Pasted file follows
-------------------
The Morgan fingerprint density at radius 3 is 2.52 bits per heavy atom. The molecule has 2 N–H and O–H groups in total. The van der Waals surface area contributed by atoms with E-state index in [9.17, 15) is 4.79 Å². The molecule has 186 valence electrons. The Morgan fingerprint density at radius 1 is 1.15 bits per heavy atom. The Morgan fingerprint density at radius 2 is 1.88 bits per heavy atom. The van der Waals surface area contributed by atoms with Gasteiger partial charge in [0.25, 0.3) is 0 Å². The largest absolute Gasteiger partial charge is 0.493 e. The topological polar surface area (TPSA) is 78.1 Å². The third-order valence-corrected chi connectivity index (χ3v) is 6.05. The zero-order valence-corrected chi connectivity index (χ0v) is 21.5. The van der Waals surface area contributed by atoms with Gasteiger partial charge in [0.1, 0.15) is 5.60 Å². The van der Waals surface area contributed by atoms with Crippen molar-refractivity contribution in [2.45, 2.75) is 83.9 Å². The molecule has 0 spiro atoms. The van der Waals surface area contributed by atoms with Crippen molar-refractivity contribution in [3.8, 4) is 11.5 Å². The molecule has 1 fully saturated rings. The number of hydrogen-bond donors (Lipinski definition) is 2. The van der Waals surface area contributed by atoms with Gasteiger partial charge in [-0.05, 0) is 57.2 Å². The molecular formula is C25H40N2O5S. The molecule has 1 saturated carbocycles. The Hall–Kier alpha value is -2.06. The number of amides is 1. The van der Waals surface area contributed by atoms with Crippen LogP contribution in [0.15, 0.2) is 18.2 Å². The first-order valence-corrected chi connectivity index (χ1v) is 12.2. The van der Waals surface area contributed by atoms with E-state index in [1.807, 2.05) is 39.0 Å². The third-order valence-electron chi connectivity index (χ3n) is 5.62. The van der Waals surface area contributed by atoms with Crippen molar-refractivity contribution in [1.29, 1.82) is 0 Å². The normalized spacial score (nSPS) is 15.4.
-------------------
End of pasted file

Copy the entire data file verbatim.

The Morgan fingerprint density at radius 3 is 2.52 bits per heavy atom. The molecule has 2 N–H and O–H groups in total. The van der Waals surface area contributed by atoms with E-state index in [9.17, 15) is 4.79 Å². The molecule has 186 valence electrons. The Morgan fingerprint density at radius 1 is 1.15 bits per heavy atom. The Morgan fingerprint density at radius 2 is 1.88 bits per heavy atom. The van der Waals surface area contributed by atoms with Gasteiger partial charge in [0.25, 0.3) is 0 Å². The largest absolute Gasteiger partial charge is 0.493 e. The topological polar surface area (TPSA) is 78.1 Å². The third-order valence-corrected chi connectivity index (χ3v) is 6.05. The zero-order valence-corrected chi connectivity index (χ0v) is 21.5. The van der Waals surface area contributed by atoms with Gasteiger partial charge in [0.1, 0.15) is 5.60 Å². The van der Waals surface area contributed by atoms with Crippen molar-refractivity contribution in [2.45, 2.75) is 83.9 Å². The molecule has 0 spiro atoms. The van der Waals surface area contributed by atoms with Crippen molar-refractivity contribution in [3.8, 4) is 11.5 Å². The molecule has 1 fully saturated rings. The number of hydrogen-bond donors (Lipinski definition) is 2. The van der Waals surface area contributed by atoms with Gasteiger partial charge in [-0.05, 0) is 57.2 Å². The molecular formula is C25H40N2O5S. The molecule has 1 saturated carbocycles. The Hall–Kier alpha value is -2.06. The number of amides is 1. The van der Waals surface area contributed by atoms with Crippen LogP contribution in [0.15, 0.2) is 18.2 Å². The first-order valence-corrected chi connectivity index (χ1v) is 12.2. The van der Waals surface area contributed by atoms with E-state index in [1.807, 2.05) is 39.0 Å². The third-order valence-electron chi connectivity index (χ3n) is 5.62. The van der Waals surface area contributed by atoms with Crippen molar-refractivity contribution in [1.29, 1.82) is 0 Å². The normalized spacial score (nSPS) is 15.4.